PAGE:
Notes From the Underground, A major new recording of Anthony Davis’ orchestral music


Album cover

Album cover

In March, 2014 the Boston Modern Orchestra Project released Notes From the Underground, a major retrospective recording of the composer’s work for large ensembles.  The recording includes Notes from the Underground (1988) a two movement work for orchestra, You Have the Right to Remain Silent (2007) a concerto for clarinet and contra-alto clarinet and Kurzweil processor and a new recording of the piano concerto Wayang No. 5 (1984) with the composer as soloist.  The Boston Modern Orchestra Project is conducted by Gil Rose.

There are liner notes by the composer and also by the great musician/composer/historian George Lewis (and a frequent musical collaborator with Davis).  The notes are relatively brief but contain a wealth of information and provide useful insights into both the musical processes and the sociopolitical forces that drive Davis’ music.  Davis describes his compositional processes and Lewis, a frequent musical collaborator,  places the music in historic and sociopolitical contexts.

Only the Wayang No. 5 has had a previous recording.  It was one of the two works included on the Gramavision release which included the equally engaging Violin Concerto “Maps” (1988) written for and performed by violinist Shem Guibbory.  The concerto reflects Davis’ interest in jazz as well as his study of gamelan music from whence comes the title “Wayang”. Davis has written a series of compositions for various combinations of instruments titled sequentially Wayang No. 1, No. 2, etc.  The term refers to the shadow puppet theater of  Bali which are accompanied by a gamelan orchestra, an ensemble largely of tuned gongs and other percussion instruments.  Davis studied gamelan music and wrote six compositions (so far) titled Wayang of which the fifth is the piano concerto on this recording.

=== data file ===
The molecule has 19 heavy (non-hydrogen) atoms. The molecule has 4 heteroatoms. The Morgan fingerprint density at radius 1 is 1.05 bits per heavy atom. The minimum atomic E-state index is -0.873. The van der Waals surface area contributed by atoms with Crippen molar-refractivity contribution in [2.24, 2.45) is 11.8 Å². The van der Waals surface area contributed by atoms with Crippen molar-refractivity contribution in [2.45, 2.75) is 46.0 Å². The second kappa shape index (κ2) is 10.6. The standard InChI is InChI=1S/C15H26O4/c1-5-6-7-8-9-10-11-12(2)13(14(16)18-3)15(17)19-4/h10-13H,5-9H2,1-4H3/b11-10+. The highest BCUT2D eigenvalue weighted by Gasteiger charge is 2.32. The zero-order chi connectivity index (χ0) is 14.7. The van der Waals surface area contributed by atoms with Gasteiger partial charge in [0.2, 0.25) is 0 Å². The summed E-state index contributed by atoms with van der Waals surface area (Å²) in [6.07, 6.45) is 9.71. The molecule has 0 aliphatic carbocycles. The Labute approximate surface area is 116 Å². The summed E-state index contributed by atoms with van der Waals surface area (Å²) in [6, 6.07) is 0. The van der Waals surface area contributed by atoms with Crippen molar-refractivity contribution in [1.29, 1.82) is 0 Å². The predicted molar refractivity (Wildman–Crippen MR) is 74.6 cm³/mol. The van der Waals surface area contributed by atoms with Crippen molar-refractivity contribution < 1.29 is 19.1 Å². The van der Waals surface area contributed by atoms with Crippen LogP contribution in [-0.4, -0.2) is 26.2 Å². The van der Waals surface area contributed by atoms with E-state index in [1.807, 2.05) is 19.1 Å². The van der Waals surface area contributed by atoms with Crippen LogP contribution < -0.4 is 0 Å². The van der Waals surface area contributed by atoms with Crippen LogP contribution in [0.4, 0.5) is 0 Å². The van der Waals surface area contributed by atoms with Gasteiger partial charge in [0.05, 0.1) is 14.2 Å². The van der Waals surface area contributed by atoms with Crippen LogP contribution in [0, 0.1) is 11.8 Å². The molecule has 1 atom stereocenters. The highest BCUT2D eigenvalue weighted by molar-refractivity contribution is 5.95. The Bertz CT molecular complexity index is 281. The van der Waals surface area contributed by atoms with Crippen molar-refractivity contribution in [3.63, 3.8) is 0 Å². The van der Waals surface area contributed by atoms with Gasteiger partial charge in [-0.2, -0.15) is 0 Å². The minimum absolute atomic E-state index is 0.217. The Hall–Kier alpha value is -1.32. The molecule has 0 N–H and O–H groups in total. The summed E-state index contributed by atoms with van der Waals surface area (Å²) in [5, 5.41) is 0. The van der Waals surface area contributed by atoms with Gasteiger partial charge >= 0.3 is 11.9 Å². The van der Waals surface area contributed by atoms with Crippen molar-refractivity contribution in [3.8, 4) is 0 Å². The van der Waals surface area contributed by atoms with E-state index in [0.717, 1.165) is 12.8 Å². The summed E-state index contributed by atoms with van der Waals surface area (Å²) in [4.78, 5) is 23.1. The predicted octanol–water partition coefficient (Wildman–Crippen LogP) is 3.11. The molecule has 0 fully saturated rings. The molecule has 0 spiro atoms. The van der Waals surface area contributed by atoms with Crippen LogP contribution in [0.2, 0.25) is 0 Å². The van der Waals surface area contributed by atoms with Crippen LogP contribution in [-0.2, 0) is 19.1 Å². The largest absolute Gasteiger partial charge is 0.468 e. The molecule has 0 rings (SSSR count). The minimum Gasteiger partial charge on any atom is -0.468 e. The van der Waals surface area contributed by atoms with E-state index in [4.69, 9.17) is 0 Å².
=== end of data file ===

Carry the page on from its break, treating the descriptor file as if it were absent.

Wayang No. V is the earliest composition on the disc and consists of four movements.  Opening-Dance begins with an improvisatory section with the pianist playing over unresolved harmonies in the orchestra which then leads to the main section of the movement which is characterized by ostinati in the orchestra as well as on the piano.  There is a seamless transition to the second movement Undine, a slow movement with an impressionistic feel.  March also begins without pause from the previous movement.  It is a scherzo like piece where the polyrhythmic structures are quite clear.   The finale, Keçak, a reference to the monkey chant in the ritual enactment of a scene from the Ramayana where the monkey-like Vanara help Prince Rama fight the evil King Ravana.  It begins with a long solo piano introduction followed  by a sort of dialog between the piano and several percussion instruments.  Davis demonstrates his virtuosity here in writing that is indebted as much to gamelan as it is to jazz and modernism from Schoenberg to Bartok, Stravinsky, Hans Werner Henze and Thelonius Monk.